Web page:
If I were to adopt a cynical approach, I could say that in most cases when a short priced favourite is beaten, the only dope involved is the one sitting on the horse. However, that would be insulting, unfair and completely inaccurate. The truth is that horses are not machines and cannot be expected to run up to precisely the same level of form every time they race, if they did, punting would be ridiculously easy and all of the bookmakers would soon be bankrupt. Just like us humans, horses have good days, bad days and downright awful days. Sometimes though, they run so badly that there must be another explanation for it.
Which brings me to the point of this article - Horse Doping.
Broadly speaking , there are two types of drugs which can be administered to horses. One which makes them go faster, and one which makes them go slower. The drug that supposedly makes them go faster is Erythopietin, commonly known as EPO. You've no doubt heard of this one as it has cropped up in cycling, athletics and several other sports of late, but the thing is that horses produce EPO naturally so would not benefit from being given it. Despite this the authorities recently executed dawn raids on five trainers premises, most notably (and predictably) champion trainer Martin Pipe. Needless to say they found nothing at any of them.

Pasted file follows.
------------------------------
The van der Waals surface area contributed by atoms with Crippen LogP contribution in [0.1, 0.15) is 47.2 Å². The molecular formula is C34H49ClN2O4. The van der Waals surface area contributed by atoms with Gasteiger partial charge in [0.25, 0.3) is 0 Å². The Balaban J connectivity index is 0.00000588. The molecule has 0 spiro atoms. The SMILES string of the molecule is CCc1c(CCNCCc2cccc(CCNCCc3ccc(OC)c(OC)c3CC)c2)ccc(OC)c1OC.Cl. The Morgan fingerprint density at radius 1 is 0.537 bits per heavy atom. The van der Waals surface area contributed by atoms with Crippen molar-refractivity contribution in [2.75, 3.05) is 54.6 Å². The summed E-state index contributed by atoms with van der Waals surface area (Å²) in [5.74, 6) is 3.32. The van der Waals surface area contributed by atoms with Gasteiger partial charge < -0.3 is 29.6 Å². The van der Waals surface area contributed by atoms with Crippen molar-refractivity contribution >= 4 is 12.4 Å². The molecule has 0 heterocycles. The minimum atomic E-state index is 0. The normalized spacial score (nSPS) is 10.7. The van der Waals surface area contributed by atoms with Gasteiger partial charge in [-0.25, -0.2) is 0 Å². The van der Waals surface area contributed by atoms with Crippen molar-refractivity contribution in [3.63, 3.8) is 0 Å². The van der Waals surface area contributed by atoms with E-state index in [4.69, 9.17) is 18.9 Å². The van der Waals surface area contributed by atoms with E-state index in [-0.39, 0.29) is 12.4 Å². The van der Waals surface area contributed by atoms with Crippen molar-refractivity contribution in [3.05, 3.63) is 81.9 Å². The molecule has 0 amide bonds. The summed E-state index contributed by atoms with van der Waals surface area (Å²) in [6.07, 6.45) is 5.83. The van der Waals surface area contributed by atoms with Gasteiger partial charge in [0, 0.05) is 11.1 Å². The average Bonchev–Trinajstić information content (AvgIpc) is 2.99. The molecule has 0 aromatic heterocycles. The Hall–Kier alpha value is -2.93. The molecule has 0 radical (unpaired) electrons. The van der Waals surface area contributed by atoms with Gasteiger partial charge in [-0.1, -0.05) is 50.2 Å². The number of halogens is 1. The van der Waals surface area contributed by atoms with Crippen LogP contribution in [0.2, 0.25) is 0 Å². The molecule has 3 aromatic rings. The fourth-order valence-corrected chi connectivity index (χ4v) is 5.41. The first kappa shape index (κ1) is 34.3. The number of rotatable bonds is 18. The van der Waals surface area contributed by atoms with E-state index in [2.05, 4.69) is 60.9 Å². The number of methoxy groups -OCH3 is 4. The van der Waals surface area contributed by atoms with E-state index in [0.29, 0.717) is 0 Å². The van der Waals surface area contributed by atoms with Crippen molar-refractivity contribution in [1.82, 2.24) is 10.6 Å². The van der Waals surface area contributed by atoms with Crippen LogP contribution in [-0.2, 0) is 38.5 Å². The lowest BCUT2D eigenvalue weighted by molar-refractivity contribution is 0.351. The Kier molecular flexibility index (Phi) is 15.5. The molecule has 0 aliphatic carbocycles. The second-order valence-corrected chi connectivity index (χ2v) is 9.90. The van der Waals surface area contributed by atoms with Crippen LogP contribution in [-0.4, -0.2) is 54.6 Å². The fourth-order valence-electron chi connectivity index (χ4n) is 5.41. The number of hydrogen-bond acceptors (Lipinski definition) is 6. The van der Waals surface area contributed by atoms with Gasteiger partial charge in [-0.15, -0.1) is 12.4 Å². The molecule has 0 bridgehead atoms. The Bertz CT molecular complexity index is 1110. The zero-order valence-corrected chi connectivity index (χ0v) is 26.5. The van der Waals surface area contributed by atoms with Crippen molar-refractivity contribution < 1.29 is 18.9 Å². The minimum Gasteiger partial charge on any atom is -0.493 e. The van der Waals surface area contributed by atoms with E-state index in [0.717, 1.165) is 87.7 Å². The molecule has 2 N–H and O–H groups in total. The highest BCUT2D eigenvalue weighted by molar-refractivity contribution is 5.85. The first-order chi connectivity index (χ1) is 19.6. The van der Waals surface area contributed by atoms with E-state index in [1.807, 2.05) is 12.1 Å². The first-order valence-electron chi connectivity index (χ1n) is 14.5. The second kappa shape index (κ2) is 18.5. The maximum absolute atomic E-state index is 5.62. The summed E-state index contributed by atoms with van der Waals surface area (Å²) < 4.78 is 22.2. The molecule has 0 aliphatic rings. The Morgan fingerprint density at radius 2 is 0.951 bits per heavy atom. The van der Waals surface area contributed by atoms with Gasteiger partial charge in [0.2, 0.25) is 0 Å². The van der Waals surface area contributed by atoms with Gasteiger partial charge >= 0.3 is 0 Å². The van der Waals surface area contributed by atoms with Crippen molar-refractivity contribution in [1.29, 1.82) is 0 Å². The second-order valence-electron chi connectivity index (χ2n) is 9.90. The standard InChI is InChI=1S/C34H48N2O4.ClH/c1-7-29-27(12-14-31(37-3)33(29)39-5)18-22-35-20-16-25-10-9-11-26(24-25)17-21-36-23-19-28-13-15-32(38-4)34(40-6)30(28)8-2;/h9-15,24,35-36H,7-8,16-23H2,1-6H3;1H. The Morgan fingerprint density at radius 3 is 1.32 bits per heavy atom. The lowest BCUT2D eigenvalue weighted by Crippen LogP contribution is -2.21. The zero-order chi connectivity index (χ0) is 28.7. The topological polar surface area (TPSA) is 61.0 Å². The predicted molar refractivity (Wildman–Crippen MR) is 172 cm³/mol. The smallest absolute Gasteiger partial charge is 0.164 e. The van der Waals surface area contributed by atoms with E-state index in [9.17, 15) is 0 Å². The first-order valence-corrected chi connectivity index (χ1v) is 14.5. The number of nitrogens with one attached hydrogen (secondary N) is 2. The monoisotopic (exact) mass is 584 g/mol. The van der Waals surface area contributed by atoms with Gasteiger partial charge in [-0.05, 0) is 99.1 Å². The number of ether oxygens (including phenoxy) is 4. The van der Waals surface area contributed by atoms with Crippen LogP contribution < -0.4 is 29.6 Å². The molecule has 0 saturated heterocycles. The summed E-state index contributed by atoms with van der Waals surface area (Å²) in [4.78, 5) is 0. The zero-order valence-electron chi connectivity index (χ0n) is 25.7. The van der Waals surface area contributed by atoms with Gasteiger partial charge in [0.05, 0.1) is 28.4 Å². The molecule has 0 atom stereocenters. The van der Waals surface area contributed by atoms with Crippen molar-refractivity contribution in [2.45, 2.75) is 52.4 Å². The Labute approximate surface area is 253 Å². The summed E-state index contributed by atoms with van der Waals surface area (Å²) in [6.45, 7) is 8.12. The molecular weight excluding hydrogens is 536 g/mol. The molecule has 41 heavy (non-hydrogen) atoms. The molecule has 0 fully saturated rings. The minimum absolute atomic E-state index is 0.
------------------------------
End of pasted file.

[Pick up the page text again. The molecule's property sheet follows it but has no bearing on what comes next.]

Far more sinister is the drug which makes horses go slower. It must be said that the vast majority of racehorses in training are more than capable of running slowly and being beaten out of sight without the need for any chemical assistance. The drug that makes horses go slower is called acetylpromazine (ACP), but unlike the aforementioned EPO, several horses have tested positive for this one. The most recent one being the Philip Hobbs trained novice hurdler Ashgar. Having already won two similar races during the 2001/02 season, he was sent off the 5/6 favourite for a class E novices hurdle at Plumpton. Favourite backers soon knew their fate though as he received reminders early in the race, was never travelling and almost fell at the last hurdle, eventually finishing third of six. He was subsequently drug tested and the test came up positive for ACP. It was later revealed that there had been quite a bit of money for the second favourite, After the Blue (who ironically didn't win either), which suggested that Ashgar had been "nobbled" so that those in the know could clean out the bookies, knowing that the odds-on favourite couldn't possibly win.